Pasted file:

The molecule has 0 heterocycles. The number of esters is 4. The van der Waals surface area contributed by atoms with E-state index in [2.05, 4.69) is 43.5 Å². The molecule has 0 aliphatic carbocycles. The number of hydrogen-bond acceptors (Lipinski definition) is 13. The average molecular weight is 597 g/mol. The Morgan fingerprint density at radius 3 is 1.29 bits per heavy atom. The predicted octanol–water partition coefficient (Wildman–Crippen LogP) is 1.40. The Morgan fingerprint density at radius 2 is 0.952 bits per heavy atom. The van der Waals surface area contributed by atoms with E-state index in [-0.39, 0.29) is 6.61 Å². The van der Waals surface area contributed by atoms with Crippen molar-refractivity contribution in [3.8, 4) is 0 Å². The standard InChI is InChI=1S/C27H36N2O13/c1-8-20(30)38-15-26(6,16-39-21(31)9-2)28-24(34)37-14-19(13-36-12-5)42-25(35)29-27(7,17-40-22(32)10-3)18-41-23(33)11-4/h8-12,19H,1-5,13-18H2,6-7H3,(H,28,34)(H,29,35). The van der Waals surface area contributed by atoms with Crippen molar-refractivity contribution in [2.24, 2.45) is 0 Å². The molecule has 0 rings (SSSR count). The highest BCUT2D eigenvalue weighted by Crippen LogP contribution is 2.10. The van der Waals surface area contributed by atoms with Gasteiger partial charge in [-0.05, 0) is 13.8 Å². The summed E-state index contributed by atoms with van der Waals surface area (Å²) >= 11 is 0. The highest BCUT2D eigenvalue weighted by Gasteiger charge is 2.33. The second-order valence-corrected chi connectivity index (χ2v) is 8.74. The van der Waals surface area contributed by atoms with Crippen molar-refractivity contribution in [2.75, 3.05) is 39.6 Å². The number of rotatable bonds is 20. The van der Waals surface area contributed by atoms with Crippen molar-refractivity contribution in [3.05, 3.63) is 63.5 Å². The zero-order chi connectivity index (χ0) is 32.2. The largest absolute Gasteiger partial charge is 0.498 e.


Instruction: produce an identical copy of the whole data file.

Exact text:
The molecule has 0 heterocycles. The number of esters is 4. The van der Waals surface area contributed by atoms with E-state index in [2.05, 4.69) is 43.5 Å². The molecule has 0 aliphatic carbocycles. The number of hydrogen-bond acceptors (Lipinski definition) is 13. The average molecular weight is 597 g/mol. The Morgan fingerprint density at radius 3 is 1.29 bits per heavy atom. The predicted octanol–water partition coefficient (Wildman–Crippen LogP) is 1.40. The Morgan fingerprint density at radius 2 is 0.952 bits per heavy atom. The van der Waals surface area contributed by atoms with E-state index in [-0.39, 0.29) is 6.61 Å². The van der Waals surface area contributed by atoms with Crippen molar-refractivity contribution in [3.8, 4) is 0 Å². The standard InChI is InChI=1S/C27H36N2O13/c1-8-20(30)38-15-26(6,16-39-21(31)9-2)28-24(34)37-14-19(13-36-12-5)42-25(35)29-27(7,17-40-22(32)10-3)18-41-23(33)11-4/h8-12,19H,1-5,13-18H2,6-7H3,(H,28,34)(H,29,35). The van der Waals surface area contributed by atoms with Crippen molar-refractivity contribution in [2.24, 2.45) is 0 Å². The molecule has 0 rings (SSSR count). The highest BCUT2D eigenvalue weighted by Crippen LogP contribution is 2.10. The van der Waals surface area contributed by atoms with Gasteiger partial charge in [-0.05, 0) is 13.8 Å². The summed E-state index contributed by atoms with van der Waals surface area (Å²) >= 11 is 0. The highest BCUT2D eigenvalue weighted by Gasteiger charge is 2.33. The second-order valence-corrected chi connectivity index (χ2v) is 8.74. The van der Waals surface area contributed by atoms with Crippen molar-refractivity contribution in [2.75, 3.05) is 39.6 Å². The number of rotatable bonds is 20. The van der Waals surface area contributed by atoms with Crippen molar-refractivity contribution in [3.05, 3.63) is 63.5 Å². The zero-order chi connectivity index (χ0) is 32.2. The largest absolute Gasteiger partial charge is 0.498 e.